North Carolina’s voter ID law gets smacked down in federal court

voter idfeatThe 4th Circuit U.S. Court of Appeals nixed North Carolina’s voter ID law, but Republicans are vowing to fight it all the way to the U.S. Supreme Court.

The court overruled a lower courts decision that upheld parts of the state’s 2013 election law revamp and agreed with the Justice Department and NAACP’s contention that the law disproportionately effects minorities and low-income voters, The Hill reported.

“We can only conclude that the North Carolina General Assembly enacted the challenged provisions of the law with discriminatory intent,” Judge Diana Gribbon Motz wrote in the ruling.

Republicans are not going to take the decision as the final word.

“Since today’s decision by three partisan Democrats ignores legal precedent, ignores the fact that other federal courts have used North Carolina’s law as a model, and ignores the fact that a majority of other states have similar protections in place, we can only wonder if the intent is to reopen the door for voter fraud, potentially allowing fellow Democrat politicians like Hillary Clinton and Roy Cooper to steal the election,” House Speaker Tim Moore and state Senate President Phil Berger wrote in a statement. “We will obviously be appealing this politically-motivated decision to the Supreme Court.”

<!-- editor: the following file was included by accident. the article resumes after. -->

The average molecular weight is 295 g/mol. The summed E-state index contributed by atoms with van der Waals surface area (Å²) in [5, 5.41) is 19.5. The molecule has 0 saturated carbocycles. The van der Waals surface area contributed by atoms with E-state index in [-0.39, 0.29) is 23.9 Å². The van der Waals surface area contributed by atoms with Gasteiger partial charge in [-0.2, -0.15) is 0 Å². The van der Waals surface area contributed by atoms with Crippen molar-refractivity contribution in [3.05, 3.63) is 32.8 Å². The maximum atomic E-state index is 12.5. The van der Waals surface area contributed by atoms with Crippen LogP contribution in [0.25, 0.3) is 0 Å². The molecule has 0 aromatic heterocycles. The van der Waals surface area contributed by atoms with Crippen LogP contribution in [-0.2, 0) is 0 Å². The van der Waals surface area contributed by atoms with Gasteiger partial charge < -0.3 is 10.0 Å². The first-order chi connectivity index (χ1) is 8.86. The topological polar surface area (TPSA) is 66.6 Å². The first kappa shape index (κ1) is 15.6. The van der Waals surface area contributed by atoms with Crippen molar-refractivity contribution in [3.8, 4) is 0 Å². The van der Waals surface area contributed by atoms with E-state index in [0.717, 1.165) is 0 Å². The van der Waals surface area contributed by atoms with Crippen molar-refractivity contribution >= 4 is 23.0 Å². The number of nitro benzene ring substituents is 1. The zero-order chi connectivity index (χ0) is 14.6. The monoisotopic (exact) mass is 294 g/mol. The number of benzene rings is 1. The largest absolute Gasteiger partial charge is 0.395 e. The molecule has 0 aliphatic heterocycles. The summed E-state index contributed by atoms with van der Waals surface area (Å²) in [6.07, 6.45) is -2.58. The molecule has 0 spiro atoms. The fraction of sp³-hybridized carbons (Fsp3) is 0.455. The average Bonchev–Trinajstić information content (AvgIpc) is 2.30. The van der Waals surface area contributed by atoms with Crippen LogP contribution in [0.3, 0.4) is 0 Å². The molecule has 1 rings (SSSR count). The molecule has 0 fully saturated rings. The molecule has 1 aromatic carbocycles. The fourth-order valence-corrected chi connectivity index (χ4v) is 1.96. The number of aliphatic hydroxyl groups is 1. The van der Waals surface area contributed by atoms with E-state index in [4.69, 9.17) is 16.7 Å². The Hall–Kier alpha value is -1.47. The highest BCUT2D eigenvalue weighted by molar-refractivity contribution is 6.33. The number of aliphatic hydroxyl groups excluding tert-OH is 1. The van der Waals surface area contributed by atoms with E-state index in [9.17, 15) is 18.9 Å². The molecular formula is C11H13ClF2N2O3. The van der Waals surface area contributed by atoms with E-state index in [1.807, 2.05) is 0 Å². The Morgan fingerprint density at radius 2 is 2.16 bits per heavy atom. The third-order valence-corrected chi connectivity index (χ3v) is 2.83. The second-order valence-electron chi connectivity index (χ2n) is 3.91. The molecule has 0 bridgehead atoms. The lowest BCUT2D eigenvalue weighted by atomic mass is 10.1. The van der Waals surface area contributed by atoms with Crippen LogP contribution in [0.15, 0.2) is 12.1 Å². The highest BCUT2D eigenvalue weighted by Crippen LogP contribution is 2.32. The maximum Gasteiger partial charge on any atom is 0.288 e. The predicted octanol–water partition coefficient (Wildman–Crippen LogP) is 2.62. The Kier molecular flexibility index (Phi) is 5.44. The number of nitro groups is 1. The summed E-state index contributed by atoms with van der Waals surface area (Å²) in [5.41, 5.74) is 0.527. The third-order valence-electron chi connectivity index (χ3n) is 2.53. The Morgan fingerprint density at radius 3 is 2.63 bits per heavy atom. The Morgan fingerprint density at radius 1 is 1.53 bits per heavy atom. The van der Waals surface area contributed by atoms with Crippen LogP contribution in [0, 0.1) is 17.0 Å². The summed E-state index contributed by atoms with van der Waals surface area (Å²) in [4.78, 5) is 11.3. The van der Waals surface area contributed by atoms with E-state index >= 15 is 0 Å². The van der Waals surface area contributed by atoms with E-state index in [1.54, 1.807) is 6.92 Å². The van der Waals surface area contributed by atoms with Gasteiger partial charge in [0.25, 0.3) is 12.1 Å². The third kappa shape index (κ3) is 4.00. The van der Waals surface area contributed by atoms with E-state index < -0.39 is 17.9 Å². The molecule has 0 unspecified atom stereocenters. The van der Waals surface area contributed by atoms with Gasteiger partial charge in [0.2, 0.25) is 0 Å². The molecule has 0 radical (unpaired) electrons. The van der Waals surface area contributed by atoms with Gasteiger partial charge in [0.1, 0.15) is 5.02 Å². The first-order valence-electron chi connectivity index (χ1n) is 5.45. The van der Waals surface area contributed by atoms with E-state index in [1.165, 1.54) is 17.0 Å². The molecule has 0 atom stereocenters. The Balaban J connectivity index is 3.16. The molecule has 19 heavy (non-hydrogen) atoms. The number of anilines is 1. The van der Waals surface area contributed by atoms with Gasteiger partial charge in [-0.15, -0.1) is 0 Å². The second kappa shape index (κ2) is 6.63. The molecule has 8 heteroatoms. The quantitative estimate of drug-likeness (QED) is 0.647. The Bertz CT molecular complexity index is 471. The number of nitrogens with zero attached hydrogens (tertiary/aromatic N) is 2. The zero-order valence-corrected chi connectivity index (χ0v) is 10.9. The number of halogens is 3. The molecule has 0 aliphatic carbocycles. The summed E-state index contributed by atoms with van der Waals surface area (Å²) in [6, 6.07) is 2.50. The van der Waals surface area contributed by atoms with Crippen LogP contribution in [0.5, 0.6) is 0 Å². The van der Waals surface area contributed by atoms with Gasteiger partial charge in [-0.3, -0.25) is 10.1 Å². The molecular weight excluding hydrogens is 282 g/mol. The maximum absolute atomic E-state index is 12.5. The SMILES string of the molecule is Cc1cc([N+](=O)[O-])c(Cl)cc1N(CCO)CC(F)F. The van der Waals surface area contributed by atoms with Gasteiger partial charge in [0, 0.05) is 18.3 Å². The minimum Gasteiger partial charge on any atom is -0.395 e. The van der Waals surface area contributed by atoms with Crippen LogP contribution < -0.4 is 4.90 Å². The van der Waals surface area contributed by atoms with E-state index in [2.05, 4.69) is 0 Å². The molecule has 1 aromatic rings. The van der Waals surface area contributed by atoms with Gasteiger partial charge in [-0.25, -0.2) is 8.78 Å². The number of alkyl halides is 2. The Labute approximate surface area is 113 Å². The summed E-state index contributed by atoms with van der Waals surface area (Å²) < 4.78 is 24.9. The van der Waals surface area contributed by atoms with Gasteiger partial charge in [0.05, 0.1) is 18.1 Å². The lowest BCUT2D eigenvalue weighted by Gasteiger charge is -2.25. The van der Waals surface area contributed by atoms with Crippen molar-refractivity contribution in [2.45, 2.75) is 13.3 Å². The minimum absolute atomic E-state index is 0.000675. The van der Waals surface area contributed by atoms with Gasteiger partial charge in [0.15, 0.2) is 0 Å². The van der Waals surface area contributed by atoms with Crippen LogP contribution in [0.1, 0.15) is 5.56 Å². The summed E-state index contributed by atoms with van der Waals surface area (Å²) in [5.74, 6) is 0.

The ruling could have a big effect on the outcome of the presidential election. North Carolina is considered a state that is up for grabs.

And the decision could put the state’s election process back under federal watch, Richard Hasen, an election law expert at the University of California, said on his Election Law Blog.

“The key part of the holding is that North Carolina acted with racially discriminatory intent,” he wrote.

The decision followed two other wins for opponents of voter identification laws.

Last week, parts of Wisconsin’s law were struck down by a federal judge, and the 5th Circuit overturned a Texas law requiring voters to show ID.

In a country where one needs identification for just about everything, it is curious that so many judges find proving eligibility to vote for the leader of the free world is discriminatory.

Carmine Sabia

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